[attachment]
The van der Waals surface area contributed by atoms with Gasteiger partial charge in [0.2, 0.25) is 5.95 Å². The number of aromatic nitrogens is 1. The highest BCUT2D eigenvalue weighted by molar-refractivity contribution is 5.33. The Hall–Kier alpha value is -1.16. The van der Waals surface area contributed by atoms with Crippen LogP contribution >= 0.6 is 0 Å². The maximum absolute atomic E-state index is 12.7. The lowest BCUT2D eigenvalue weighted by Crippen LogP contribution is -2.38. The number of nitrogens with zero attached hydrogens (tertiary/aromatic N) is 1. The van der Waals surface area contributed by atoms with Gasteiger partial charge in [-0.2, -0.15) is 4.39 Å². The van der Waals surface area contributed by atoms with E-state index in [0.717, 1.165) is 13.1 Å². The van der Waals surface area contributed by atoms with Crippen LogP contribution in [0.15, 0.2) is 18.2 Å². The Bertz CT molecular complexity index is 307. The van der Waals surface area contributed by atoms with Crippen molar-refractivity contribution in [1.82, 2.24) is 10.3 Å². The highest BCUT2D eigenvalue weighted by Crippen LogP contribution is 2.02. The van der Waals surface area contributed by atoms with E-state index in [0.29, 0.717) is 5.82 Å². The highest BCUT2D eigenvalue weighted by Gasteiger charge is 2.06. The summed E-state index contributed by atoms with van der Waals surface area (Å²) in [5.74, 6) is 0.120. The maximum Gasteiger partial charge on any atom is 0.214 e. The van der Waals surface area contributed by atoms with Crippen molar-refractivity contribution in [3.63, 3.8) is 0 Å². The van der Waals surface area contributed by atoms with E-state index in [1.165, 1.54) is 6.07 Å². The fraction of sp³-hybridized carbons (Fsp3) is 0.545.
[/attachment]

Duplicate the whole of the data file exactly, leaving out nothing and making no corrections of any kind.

The van der Waals surface area contributed by atoms with Gasteiger partial charge in [0.2, 0.25) is 5.95 Å². The number of aromatic nitrogens is 1. The highest BCUT2D eigenvalue weighted by molar-refractivity contribution is 5.33. The Hall–Kier alpha value is -1.16. The van der Waals surface area contributed by atoms with Crippen LogP contribution >= 0.6 is 0 Å². The maximum absolute atomic E-state index is 12.7. The lowest BCUT2D eigenvalue weighted by Crippen LogP contribution is -2.38. The number of nitrogens with zero attached hydrogens (tertiary/aromatic N) is 1. The van der Waals surface area contributed by atoms with Gasteiger partial charge in [-0.2, -0.15) is 4.39 Å². The van der Waals surface area contributed by atoms with E-state index in [0.717, 1.165) is 13.1 Å². The van der Waals surface area contributed by atoms with Crippen LogP contribution in [0.15, 0.2) is 18.2 Å². The Bertz CT molecular complexity index is 307. The van der Waals surface area contributed by atoms with Crippen molar-refractivity contribution in [1.82, 2.24) is 10.3 Å². The highest BCUT2D eigenvalue weighted by Crippen LogP contribution is 2.02. The van der Waals surface area contributed by atoms with E-state index in [0.29, 0.717) is 5.82 Å². The highest BCUT2D eigenvalue weighted by Gasteiger charge is 2.06. The summed E-state index contributed by atoms with van der Waals surface area (Å²) in [5.74, 6) is 0.120. The maximum Gasteiger partial charge on any atom is 0.214 e. The van der Waals surface area contributed by atoms with Crippen molar-refractivity contribution in [3.63, 3.8) is 0 Å². The van der Waals surface area contributed by atoms with E-state index in [1.165, 1.54) is 6.07 Å². The fraction of sp³-hybridized carbons (Fsp3) is 0.545.